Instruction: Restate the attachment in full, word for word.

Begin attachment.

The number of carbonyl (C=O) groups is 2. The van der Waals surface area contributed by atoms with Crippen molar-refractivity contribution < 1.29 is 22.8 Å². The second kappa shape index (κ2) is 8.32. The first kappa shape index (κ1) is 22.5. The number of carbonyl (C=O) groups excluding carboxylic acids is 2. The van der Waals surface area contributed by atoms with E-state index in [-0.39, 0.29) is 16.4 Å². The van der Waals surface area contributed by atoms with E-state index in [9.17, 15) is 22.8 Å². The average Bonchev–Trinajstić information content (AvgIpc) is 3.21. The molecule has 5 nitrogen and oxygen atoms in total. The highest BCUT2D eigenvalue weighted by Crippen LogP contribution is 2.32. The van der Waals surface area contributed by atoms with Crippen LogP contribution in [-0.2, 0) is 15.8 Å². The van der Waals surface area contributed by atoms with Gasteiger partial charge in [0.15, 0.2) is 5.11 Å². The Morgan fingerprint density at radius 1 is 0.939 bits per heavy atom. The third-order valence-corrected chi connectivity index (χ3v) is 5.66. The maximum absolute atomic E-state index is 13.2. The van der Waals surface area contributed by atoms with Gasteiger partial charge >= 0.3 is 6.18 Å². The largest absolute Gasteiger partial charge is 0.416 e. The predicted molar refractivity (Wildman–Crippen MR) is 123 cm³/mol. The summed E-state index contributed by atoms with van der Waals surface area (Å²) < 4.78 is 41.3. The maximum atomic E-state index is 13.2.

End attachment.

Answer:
The number of carbonyl (C=O) groups is 2. The van der Waals surface area contributed by atoms with Crippen molar-refractivity contribution < 1.29 is 22.8 Å². The second kappa shape index (κ2) is 8.32. The first kappa shape index (κ1) is 22.5. The number of carbonyl (C=O) groups excluding carboxylic acids is 2. The van der Waals surface area contributed by atoms with E-state index in [-0.39, 0.29) is 16.4 Å². The van der Waals surface area contributed by atoms with E-state index in [9.17, 15) is 22.8 Å². The average Bonchev–Trinajstić information content (AvgIpc) is 3.21. The molecule has 5 nitrogen and oxygen atoms in total. The highest BCUT2D eigenvalue weighted by Crippen LogP contribution is 2.32. The van der Waals surface area contributed by atoms with Crippen LogP contribution in [-0.2, 0) is 15.8 Å². The van der Waals surface area contributed by atoms with Gasteiger partial charge in [0.15, 0.2) is 5.11 Å². The Morgan fingerprint density at radius 1 is 0.939 bits per heavy atom. The third-order valence-corrected chi connectivity index (χ3v) is 5.66. The maximum absolute atomic E-state index is 13.2. The van der Waals surface area contributed by atoms with Gasteiger partial charge >= 0.3 is 6.18 Å². The largest absolute Gasteiger partial charge is 0.416 e. The predicted molar refractivity (Wildman–Crippen MR) is 123 cm³/mol. The summed E-state index contributed by atoms with van der Waals surface area (Å²) < 4.78 is 41.3. The maximum atomic E-state index is 13.2.